Waste company 'bullying small businesses'
A waste company has been accused of bullying small businesses by using unfair contracts to ramp up charges.
Some customers signing "fixed price" contracts saw charges increase five-fold, a BBC investigation found.
PHS Wastetech has acknowledged that mistakes have been made, but say a new management team has now taken over.
Consumers are protected from unreasonable contract terms, and small businesses should be too, one legal expert told the BBC.
Sue Bowles runs a well-known high street stationers in Tunbridge Wells in Kent. She saw her prices for commercial waste collection go up by more than 600% over four years.
Ms Bowles signed a contract with Wastetech in August 2006 which guaranteed her a "fixed price for 12 months" - but charges increased the following March and kept going up.
Ms Bowles told BBC Radio 4's Face the Facts: "Over the four years, their first charge was £7 per collection and the last charge I had from them was £50.42."
Nicola and Tony Pankhurst, owners of a mail order business in Hastings, Sussex, suffered similar price rises.
Their weekly charge went up from £18.76 to £115.30 over a four-year period.
Nicolas says their service wasn't the problem but "the way PHS treat their customers is absolutely abhorrent".
"Once they've got your signature on that piece of paper they will suck you dry financially, imposing increase after increase after increase," he said.
When they challenged the price increases, PHS Wastetech sued the couple for breach of contract.
Their case ended in court in Hastings two weeks ago, when a judge threw out Wastetetech's claim, and instead ordered the company to pay back £4,000 in "unfair charges".
It's not the only time PHS Wastetech has found itself in court over unfair charges. The company admitted it had 92 active court cases with its clients.
But it says it is confident that the new management team will help the firm make a fresh start and says it has already resolved some complaints passed to them by the Federation of Small Businesses.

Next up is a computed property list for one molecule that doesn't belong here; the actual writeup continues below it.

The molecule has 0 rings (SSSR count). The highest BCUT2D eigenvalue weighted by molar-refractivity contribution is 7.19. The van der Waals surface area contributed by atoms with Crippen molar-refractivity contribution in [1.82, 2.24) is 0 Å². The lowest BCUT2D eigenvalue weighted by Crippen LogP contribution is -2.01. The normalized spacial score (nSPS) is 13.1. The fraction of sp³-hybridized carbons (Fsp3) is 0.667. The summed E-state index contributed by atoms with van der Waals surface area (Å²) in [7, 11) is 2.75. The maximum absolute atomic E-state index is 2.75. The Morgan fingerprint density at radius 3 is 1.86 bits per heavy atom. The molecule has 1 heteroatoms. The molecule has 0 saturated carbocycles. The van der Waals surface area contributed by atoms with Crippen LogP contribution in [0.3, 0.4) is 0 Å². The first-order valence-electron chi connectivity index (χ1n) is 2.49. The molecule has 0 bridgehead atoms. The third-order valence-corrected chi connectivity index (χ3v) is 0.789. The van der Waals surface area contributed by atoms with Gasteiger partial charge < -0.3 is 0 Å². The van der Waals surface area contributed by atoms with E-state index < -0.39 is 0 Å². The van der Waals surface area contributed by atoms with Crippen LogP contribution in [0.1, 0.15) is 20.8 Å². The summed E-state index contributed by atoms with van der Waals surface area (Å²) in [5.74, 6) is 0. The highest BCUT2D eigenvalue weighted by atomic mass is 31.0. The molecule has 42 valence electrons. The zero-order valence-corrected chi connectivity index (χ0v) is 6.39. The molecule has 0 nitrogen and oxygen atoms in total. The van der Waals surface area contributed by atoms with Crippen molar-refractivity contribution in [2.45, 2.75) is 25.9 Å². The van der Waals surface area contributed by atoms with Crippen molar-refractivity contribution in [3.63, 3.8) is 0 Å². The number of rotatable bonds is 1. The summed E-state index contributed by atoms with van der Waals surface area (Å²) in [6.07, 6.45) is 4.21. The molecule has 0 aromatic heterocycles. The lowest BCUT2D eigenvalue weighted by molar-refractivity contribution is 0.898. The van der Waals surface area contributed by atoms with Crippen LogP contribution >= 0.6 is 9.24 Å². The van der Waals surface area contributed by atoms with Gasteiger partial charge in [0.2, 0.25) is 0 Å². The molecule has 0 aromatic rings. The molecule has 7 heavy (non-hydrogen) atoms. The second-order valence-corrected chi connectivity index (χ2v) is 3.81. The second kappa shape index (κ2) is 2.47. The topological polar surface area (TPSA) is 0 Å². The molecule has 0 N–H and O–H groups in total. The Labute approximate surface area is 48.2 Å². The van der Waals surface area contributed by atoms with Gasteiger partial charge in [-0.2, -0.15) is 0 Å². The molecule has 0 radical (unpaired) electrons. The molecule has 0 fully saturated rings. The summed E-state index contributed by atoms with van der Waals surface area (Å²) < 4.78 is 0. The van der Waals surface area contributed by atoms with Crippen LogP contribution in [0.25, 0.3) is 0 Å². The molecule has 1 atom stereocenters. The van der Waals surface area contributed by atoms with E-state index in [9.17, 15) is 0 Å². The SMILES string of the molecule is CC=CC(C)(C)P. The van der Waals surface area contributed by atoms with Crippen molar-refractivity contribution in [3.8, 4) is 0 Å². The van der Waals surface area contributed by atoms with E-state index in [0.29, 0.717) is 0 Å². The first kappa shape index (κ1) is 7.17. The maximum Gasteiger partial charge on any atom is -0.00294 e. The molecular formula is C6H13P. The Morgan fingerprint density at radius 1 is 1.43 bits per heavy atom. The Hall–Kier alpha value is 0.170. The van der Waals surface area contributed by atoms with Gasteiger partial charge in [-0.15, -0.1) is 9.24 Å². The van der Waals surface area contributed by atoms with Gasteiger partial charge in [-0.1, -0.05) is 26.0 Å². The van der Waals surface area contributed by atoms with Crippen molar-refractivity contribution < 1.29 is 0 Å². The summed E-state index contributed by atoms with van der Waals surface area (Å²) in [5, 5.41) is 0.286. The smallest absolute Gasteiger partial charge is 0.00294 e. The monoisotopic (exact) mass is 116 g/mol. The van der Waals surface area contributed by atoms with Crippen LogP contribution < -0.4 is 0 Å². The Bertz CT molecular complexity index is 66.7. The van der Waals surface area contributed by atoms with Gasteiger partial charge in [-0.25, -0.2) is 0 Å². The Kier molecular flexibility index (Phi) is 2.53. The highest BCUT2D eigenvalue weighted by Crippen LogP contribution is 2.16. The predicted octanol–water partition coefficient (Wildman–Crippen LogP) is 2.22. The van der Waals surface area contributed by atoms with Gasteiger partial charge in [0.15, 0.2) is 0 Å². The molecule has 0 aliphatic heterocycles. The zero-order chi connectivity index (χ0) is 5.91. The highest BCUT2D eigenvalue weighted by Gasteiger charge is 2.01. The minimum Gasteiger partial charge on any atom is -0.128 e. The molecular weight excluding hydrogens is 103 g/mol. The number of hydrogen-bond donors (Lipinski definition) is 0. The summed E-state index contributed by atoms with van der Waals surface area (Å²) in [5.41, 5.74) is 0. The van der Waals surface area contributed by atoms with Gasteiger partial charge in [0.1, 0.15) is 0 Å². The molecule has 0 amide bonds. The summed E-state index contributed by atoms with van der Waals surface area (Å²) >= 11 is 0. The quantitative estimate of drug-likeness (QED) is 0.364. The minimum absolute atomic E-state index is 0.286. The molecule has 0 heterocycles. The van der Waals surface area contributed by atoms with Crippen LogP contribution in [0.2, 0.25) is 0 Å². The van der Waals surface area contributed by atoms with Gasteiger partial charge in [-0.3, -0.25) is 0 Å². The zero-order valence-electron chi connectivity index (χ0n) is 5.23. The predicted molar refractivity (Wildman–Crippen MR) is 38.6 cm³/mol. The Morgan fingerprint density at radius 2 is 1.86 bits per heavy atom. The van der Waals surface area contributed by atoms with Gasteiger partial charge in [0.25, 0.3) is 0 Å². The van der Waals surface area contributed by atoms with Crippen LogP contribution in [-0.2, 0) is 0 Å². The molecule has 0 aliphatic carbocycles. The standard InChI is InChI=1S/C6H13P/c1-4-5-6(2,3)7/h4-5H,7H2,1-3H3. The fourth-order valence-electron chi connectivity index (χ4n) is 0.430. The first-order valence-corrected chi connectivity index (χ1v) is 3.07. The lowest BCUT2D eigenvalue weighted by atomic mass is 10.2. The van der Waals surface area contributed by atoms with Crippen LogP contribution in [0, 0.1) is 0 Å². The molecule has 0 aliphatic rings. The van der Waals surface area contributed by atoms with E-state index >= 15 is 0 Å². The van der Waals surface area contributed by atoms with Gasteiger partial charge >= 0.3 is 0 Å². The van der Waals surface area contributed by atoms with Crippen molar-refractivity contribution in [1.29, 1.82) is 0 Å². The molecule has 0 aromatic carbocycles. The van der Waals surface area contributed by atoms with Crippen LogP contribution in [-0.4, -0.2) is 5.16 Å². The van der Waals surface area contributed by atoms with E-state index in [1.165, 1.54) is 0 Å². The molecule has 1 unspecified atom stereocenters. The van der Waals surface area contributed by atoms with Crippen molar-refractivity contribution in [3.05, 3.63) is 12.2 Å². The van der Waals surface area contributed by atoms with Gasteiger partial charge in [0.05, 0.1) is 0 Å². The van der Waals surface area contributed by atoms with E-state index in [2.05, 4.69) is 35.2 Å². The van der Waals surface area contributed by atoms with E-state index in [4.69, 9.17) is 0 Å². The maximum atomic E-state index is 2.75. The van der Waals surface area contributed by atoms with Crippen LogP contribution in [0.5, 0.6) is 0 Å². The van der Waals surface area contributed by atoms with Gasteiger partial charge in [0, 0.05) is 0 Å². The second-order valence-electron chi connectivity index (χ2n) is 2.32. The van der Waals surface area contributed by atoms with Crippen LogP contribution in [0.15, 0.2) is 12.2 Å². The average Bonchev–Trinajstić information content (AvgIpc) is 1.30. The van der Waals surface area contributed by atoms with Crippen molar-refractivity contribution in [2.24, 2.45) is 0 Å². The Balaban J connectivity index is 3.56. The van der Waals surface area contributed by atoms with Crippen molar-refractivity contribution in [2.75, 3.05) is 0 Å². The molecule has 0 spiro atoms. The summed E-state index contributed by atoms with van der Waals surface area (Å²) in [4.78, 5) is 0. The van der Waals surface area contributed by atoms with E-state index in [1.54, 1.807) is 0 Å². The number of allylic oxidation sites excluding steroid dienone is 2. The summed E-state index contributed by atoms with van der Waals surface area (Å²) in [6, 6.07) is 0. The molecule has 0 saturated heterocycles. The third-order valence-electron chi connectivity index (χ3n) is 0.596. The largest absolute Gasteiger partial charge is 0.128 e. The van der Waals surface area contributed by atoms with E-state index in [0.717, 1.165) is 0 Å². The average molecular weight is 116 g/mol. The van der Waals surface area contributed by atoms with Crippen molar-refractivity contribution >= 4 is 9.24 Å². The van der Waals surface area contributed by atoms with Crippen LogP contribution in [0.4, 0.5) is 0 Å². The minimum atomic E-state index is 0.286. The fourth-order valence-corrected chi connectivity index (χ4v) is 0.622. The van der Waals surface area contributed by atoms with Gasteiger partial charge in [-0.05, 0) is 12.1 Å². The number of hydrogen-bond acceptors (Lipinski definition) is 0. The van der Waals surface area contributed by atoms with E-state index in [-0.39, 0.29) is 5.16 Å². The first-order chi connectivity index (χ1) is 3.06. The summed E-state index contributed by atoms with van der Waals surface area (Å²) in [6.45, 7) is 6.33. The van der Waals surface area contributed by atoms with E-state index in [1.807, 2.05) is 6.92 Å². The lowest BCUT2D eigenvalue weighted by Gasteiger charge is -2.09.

PHS added it has amended the front page of the contract to bring customers' attention to the detailed terms on the back of the document.
The Federation of Small Businesses (FSB) told the BBC it was "well aware" of the concern about PHS amongst its members.
"Our chairman has written to them in the past requesting a meeting to discuss concerns, but PHS refused to meet us."
The FSB added that it had been working with the Department for Environment, Food and Rural Affairs (Defra) and the Environmental Services Association (ESA) on a responsibility deal aimed at getting small- and-medium enterprises better terms from their waste service provider.
However, because PHS Wastetech is not a member of the ESA, it will not be part of the deal.
Hugh Beale, a professor of law at Warwick University, has called for a change in the law to stop small businesses being abused.
"It would be a major advance if the government implemented the Law Commision's recommendations [made] back in 2005 and extended the protection against unfair terms in printed contracts to very small businesses in the same way that consumers are protected," he said.
But a spokesman for UK Department for Business, Innovation and Skills (BIS) told the BBC there were no plans for any change in the law.
"We are not currently intending to extend proposals to revise the Unfair Contract Terms legislation to small and medium enterprises," he said.
"We have asked the Law Commission to review and update its 2005 report on unfair contract terms in relation to business to consumer contracts."
Radio 4's Face The Facts investigated PHS Wastetech in its programme on Wednesday 9 May. You can listen again at the above link.